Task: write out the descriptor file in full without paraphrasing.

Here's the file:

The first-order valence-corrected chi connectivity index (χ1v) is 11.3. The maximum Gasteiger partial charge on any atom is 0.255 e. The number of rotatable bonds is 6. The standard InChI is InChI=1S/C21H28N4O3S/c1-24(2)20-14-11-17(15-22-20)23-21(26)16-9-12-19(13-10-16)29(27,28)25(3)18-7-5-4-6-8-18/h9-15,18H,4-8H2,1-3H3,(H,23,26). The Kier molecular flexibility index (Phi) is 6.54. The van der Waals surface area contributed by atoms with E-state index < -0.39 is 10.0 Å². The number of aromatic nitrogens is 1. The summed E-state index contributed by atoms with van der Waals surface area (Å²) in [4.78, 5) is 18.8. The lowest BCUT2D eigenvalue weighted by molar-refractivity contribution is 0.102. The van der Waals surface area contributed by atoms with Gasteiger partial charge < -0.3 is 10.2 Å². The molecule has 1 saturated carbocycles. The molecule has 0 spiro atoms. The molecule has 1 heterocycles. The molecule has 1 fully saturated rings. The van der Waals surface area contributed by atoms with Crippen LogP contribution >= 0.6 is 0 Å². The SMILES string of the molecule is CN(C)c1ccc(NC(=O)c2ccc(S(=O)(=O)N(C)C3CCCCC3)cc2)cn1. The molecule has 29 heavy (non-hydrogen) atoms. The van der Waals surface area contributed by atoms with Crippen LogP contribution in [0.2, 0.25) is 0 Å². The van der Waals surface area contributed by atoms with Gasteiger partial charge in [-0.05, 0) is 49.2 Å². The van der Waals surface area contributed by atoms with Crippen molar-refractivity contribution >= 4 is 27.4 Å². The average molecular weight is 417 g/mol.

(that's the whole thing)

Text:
The first-order valence-corrected chi connectivity index (χ1v) is 11.3. The maximum Gasteiger partial charge on any atom is 0.255 e. The number of rotatable bonds is 6. The standard InChI is InChI=1S/C21H28N4O3S/c1-24(2)20-14-11-17(15-22-20)23-21(26)16-9-12-19(13-10-16)29(27,28)25(3)18-7-5-4-6-8-18/h9-15,18H,4-8H2,1-3H3,(H,23,26). The Kier molecular flexibility index (Phi) is 6.54. The van der Waals surface area contributed by atoms with E-state index < -0.39 is 10.0 Å². The number of aromatic nitrogens is 1. The summed E-state index contributed by atoms with van der Waals surface area (Å²) in [4.78, 5) is 18.8. The lowest BCUT2D eigenvalue weighted by molar-refractivity contribution is 0.102. The van der Waals surface area contributed by atoms with Gasteiger partial charge < -0.3 is 10.2 Å². The molecule has 1 saturated carbocycles. The molecule has 0 spiro atoms. The molecule has 1 heterocycles. The molecule has 1 fully saturated rings. The van der Waals surface area contributed by atoms with Crippen LogP contribution >= 0.6 is 0 Å². The SMILES string of the molecule is CN(C)c1ccc(NC(=O)c2ccc(S(=O)(=O)N(C)C3CCCCC3)cc2)cn1. The molecule has 29 heavy (non-hydrogen) atoms. The van der Waals surface area contributed by atoms with Crippen LogP contribution in [0.2, 0.25) is 0 Å². The van der Waals surface area contributed by atoms with Gasteiger partial charge in [-0.05, 0) is 49.2 Å². The van der Waals surface area contributed by atoms with Crippen molar-refractivity contribution >= 4 is 27.4 Å². The average molecular weight is 417 g/mol.